Finn Gold Cup 2008
Reports by Ken Dool
January 29 Final
With the top 10 established the Medal race was all that remained for the 2008 Finn Gold Cup. GBR's Ben Ainslie once again showed his "medal" placing 2nd in the Medal race and securing yet another Finn World Championship. NZL Dan Slater remained on good form after leading the majority of the event but hung on for the Silver Medal. DEN, Jonas Hoeg-Christensen benefited from NED JP Postma's OSC in the final race and grabbed the Bronze Medal.
Chris Cook, battled gamely all week but came up short in the Medal Race. A tentative start saw Chris dig himself a small hole that he could not recover from. Although "game" as always Chris was unable to claw back and thus dropped one place in the standings to finish 6th overall. Lets keep that in perspective, a 6th at the World Championship is something to be proud of and a solid stepping stone forward during the Olympic Year. Chris proved throughout the championship that he is among the elite in his class and provides Canada with a legitimate podium performer heading into the Games.
The focus for the majority now shifts to the Spring European circuit with the first major stop being Palma, ESP in March. Thats all for now from Melbourne, but stay tuned to these threads as Canadian athletes prepare for the Olympic Games in Qingdao.
January 28 Down to the short strokes
The medal race looms as the remaining challenge of the 2008 Finn Gold Cup. The battle lines have been drawn with GBR Ben Ainslie showing his remarkable form and once again sitting atop the leader pile as we enter the final days racing. A 4th place in Mondays lone race place Ainslie 1 point ahead of NZL Dan Slater who had lead the event from the outset. The difference is a mere point so with the double point medal race to come it is a winner take all scenario. Althought the focus will undoubably be squarely on these two competitors, NED PJ Postma and DEN Jonas Hoeg Christensen both remain within striking distance of the title sitting 8 and 10 points arrears of Ainslie respectively. All in all this will set up an outstanding showcase for the finally of the event.
Canada's Chris Cook is next in line sitting 5th entering the Medal race, with a shot at mathematical shot at 4th and two competitors breathing down his neck. The final series race was again delayed by light and fickle breezes that finally gave way to a moderate seabreeze that built from 5 knots at the start to a solid 14 knots for the races final downwind to the finish. Cook showing grit and impressive downwind speed sped from a 16th place windward mark rounding at the final weather mark passing up 9 boats on the final leg for a well earned 7th. With the competition heating up in all regards, the front runners as they often do broke free in the building breeze to make the final run in unlimited pumping conditions a display of fitness and technique as they all stormed to the front of the fleet. Ben Ainslie (GBR) the mulitple medallist and 4 time Gold Cup champion showed his form scrambling to a 4th place finish one place ahead of Dan Slater of NZL and thus securing a slim 1 po int lead heading into the final day.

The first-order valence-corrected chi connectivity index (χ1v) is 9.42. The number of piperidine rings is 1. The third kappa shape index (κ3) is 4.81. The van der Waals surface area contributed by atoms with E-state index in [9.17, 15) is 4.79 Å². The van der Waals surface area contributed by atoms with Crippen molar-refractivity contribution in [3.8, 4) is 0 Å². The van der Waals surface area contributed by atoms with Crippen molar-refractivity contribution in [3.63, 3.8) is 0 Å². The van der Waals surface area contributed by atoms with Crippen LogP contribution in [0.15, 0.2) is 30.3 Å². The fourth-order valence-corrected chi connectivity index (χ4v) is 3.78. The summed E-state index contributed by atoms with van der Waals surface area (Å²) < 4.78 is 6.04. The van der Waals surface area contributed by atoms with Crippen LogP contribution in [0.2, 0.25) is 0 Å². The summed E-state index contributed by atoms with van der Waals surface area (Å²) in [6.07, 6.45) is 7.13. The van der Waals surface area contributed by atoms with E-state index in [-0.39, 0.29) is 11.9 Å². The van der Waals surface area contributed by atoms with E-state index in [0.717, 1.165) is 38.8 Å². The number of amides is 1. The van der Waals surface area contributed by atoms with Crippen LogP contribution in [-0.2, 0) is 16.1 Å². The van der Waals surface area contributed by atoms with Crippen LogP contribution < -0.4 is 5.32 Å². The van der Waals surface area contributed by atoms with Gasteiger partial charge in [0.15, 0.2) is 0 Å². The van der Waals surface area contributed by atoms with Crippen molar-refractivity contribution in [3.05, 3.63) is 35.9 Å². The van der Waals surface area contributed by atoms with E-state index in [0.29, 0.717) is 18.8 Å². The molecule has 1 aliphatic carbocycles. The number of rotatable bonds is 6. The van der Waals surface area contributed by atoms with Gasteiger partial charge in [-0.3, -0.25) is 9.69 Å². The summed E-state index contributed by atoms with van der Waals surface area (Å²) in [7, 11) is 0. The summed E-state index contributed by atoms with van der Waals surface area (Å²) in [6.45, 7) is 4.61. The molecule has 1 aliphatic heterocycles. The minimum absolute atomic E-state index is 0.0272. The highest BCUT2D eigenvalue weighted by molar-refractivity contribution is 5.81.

The event has been a quality start to the final push towards the Beijing Olympic Games for Cook, he has demonstrated strong form to solidify himself amongst the contenders for the Olympic title. In challenging conditions across a variety of wind strengths Cook continues to show improvements and is amongst the elite in all aspects of his game.
The final is set, the forecast calls for moderate conditions, but has been the case all week the competitors will need to deal with what they are dealt in terms of wind. The first show down of the 2008 season will certainly provide an inspired start in the push towards the Olympic Games.
January 27 Getting down to the wire
It was one of those days, the wind seemed more than adequate for quality racing but upon closer inspection the velocity was all over the place and the direction was even more squirelly. The Race Committee set up for a 210 breeze, wise postponed mid sequence to reset, 235 was the new call, before marks could be relocated a steady stream of numbers from all over the compass rose came in back to 210, then 180, now 165, finally settling in and strengthening slightly in the 170 - 190 range with 7-9 knots. If this was what was in store for the day there was going to be some excitement.
Sure enough the first race had people coming in from the left the right and even the odd man from the centre. Cooker battled gamely at times looking to be among the leaders and equally as often looking mid fleet. A 36th a the top mark wasn't really in the plans but was a reality, nothing a solid downwind leg could not remedy, well the remedy was in place and then the jury struck, a yellow flag less than 100 meters from the bottom mark, after a 720 the massive gains were a thing of the past and now it was a scramble for a keeper. Long and short, Cooker put up his throw out race, but not all was lost as many of the players had struggled in the swirling morning breeze.
Race 2, the wind had kicked in a solid 15-19 knots across the course with big old waves. Nice in that it took away some of the variables tough in that it also narrows down the top end of the fleet. Jonas Hoeg Christensen of Denmark lead the way, wire to wire, the majority of the key players battled gamely between the front runners and the early 20's. Cooker was amongst that group, never quite able to break away, but always hanging on.